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Strategic altruistic transfers and rent seeking within the family


This paper examines the rent-seeking behavior of “selfish” children in competing for parental transfers. The paper extends Chang and Weisman (South Econ J 71:821–836, 2005), that focuses on compensated transfers, to allow for non-compensated transfers à la Buchanan (J Law Econ 26:71–85, 1983) and derives results for the case in which children’s time contributions as perceived by their parents are a merit good (e.g., service), pure waste (e.g., bugging), or a mix of both. For an increase in the proportion of time contributions that are pure waste, parents find it optimal to reduce the size of an overall transfer, thereby lowering the levels of wasteful rent-seeking activities by their children within the family.

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  1. There are some exceptions. Stark and Zhang (2002) consider inter-sibling interaction and show that a positive transfer–earnings relationship is counter-compensatory which, rather than being orthogonal to parental altruism, originates from such altruism. Engers and Stern (2002) examine long-term care and family bargaining. For empirical studies that examine issues related to inter-sibling interaction in providing long-term care to elderly parents and intra-family allocation of resources, see Bommier and Eckhardt (1998), Hiedemann and Stern (1999), Pezzin and Schone (1997, 1999, 2002), Checkovich and Stern (2002), and Schoeni (2003). I thank an anonymous referee for drawing my attention to these important contributions. The present paper departs from these contributions in some important aspects. This paper pays particular attention to (1) elements of conflict or non-cooperation in parental-children interactions, (2) differences in compensated and non-compensated transfers, and (3) issues related to socially desirable or undesirable rent seeking by children in a Nash game.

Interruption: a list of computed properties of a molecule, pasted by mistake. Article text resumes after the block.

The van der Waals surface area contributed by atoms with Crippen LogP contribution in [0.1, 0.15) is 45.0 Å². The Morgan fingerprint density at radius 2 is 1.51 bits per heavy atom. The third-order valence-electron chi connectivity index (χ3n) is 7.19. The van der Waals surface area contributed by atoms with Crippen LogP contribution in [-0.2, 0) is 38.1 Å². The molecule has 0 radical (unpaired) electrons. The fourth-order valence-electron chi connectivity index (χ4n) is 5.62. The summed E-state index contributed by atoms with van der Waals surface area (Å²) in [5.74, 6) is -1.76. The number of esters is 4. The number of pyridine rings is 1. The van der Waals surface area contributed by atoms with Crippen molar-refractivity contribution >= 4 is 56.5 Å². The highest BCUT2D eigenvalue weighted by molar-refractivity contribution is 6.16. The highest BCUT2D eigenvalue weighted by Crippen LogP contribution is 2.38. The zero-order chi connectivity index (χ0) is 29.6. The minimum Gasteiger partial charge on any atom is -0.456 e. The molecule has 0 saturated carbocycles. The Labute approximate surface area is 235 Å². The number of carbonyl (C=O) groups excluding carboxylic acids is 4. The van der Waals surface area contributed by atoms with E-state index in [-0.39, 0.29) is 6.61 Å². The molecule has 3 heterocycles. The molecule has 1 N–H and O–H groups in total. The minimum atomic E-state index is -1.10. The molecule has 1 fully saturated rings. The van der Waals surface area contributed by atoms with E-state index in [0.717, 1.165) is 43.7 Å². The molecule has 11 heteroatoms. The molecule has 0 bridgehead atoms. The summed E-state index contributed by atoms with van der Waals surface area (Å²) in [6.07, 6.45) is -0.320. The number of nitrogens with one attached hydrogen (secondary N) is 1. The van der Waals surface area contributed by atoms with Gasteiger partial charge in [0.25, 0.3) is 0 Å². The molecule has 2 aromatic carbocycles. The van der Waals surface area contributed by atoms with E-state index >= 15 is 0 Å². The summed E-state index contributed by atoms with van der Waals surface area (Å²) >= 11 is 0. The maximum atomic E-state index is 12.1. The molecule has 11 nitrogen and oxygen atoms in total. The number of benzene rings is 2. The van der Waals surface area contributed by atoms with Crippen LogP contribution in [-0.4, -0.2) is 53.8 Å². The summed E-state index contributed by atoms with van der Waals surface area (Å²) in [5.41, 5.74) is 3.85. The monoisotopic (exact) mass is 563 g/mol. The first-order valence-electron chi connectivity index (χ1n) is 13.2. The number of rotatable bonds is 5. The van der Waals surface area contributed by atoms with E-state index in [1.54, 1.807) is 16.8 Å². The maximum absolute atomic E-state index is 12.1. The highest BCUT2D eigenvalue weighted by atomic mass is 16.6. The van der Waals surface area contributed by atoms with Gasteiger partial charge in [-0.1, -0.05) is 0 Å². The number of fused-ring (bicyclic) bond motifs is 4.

2. I thank James Buchanan who, in a personal correspondence, links the sibling rivalry model of Chang and Weisman (2005) to his classic 1983 paper on non-compensated transfers and rules of succession, viewed from the perspective of rent seeking.

  3. Becker (1993, p. 398) remarks that “most parents believe that the best example of selfish beneficiaries and altruistic benefactors is selfish children with altruistic parents.” As in the family economics literature, children are assumed to be selfish in that they only care about the well-being of their own.

  4. Skaperdas (1996) presents axiomatic characterizations of various forms of contest success functions. The additive form of contest success function has been widely employed to examine various issues such as those on rent seeking and lobbying, tournaments and labor contracts, political conflict, war and peace, and sibling rivalry. See, e.g., Tullock (1980), Lazear and Rosen (1981), Hirshleifer (1989), Grossman (2004), Chang and Weisman (2005), Garfinkel and Skaperdas (2006), Chang et al. (2007a, b), and Chang (2007). Konrad (2007) presents a systematic review of applications in economics and other fields that use CSFs similar to those in Eq. 1.

  5. Hirshleifer (1977) argues the importance of parents’ “last word” in decision-making to discipline “rotten” kids as discussed by Becker (1974). Bergstrom (1989) further proposes the use of a two-stage, non-cooperative Nash game to deal with the “Rotten Kids Theorem” of Becker and to examine parental-children interactions. Manski (2000) points out that the use of non-cooperative game theory as a set of tools for the study of market and non-market interactions in microeconomics may be the “defining event of the late twentieth century” (p. 116).

  6. Alternative approaches include the use of a cooperative game or a bargaining game. Nevertheless, these two games generally require a well-defined mechanism for “contract” enforcement because there is no endogenously determined incentive mechanism to move to the cooperative outcome or the bargaining solution.